HARARE, Feb 20– The 2014 Zimbabwe tobacco selling season has officially opened with the first bale being sold for 4.85 US dollars per kilogramme at one of the auction floors in the capital, Harare.

Acting Agriculture, Mechanization and Irrigation Development Minister Dr Ignatius Chombo opened the sales at the Tobacco Sales Floor Wednesday with a bid of 6.75 per kg on the first bale to be sold. Contract tobacco sales will open on Thursday.

At the close of the 2012/13 marketing season, 166.5 million kg of tobacco had been sold at an average price of 3.70 USD per kg, realizing 616.1 million USD in sales.

The government this year is targeting output at 170 million kg after many farmers turned to tobacco, abandoning other cash crops which do not have attractive producer prices.

Dr Chombo urged banks to devise ways of extending loans to the agriculture sector other than asking for collateral security from farmers who only have 99-year leases on their land.

“Banks are not keen to accept 99-year leases as collateral in their present form. I would like to urge the banks to seriously consider other ways of lending to our farmers while the matter is being addressed,” he said.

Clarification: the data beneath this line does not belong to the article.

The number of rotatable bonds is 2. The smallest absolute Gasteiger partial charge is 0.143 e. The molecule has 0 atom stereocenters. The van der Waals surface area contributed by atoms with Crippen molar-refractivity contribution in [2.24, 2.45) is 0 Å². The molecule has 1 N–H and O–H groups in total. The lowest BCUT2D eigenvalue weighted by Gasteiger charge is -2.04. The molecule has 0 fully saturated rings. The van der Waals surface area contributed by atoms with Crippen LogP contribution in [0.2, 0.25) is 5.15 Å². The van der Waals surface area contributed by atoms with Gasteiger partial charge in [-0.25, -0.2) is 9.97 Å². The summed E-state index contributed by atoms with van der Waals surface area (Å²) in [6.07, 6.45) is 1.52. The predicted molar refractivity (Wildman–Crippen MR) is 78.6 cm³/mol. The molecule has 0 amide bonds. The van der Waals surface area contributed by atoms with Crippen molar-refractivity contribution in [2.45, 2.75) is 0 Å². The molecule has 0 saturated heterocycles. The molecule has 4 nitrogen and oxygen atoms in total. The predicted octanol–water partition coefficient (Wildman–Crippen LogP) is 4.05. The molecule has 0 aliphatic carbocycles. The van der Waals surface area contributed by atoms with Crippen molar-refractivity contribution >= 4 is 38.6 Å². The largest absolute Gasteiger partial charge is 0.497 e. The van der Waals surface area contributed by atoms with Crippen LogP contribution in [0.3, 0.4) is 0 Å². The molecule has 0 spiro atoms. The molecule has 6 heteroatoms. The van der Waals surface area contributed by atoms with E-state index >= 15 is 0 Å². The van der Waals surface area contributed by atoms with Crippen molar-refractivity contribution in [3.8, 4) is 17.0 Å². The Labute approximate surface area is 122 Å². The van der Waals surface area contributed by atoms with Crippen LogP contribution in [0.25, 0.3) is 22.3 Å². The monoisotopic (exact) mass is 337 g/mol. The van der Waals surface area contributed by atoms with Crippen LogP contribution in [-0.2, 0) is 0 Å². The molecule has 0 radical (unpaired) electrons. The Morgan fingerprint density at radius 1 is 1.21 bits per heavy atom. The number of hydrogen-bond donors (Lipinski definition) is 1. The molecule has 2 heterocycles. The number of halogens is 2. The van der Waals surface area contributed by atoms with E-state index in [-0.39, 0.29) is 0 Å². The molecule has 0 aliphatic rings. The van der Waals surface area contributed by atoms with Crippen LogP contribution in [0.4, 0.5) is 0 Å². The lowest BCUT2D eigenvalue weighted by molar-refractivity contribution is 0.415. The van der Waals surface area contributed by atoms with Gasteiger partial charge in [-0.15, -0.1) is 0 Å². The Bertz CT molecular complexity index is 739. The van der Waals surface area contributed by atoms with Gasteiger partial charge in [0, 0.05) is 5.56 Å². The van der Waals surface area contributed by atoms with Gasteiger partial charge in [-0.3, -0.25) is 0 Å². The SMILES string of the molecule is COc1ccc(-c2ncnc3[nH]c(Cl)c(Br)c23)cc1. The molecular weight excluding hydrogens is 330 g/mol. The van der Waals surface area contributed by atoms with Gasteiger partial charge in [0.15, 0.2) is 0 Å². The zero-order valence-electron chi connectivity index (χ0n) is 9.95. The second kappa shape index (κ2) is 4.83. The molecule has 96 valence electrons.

Reports say for this agriculture season, banks lent out a total of 720 million USD, half of which went into tobacco production. However, the money was lent to contractors and merchants for on-lending to farmers, ostensibly to minimize risk to the banks.

Tobacco is expected to show a further increase for the fourth successive year, which bodes well for the economy which is expected to grow by 6.3 per cent this year, driven mainly by the mining and agriculture sectors. The agriculture sector is expected to grow by 9.0 per cent, driven largely by the tobacco sub-sector.

Dr Chombo said the government would provide catalytic financing, providing a conducive atmosphere for viable agriculture production and facilitate investment endeavours by stakeholders in the sector.

Tobacco Industry and Marketing Board (TIMB) Chairperson Monica Chinamasa said the tobacco industry had continued to grow with large numbers of farmers from non-traditional tobacco growing areas registering to grow tobacco for the first time.

“Presently, more than 88,000 growers have registered compared with about 65,000 who had done so at the same time last year,” she said. “Out of the registered growers, 26,000 were registering for the first time.”

Chinamasa said contractors supported more than 54 per cent of the current registered growers and funded 72 per cent of the total planted tobacco area for the 2013/ 2014 season against 68 per cent during the previous season.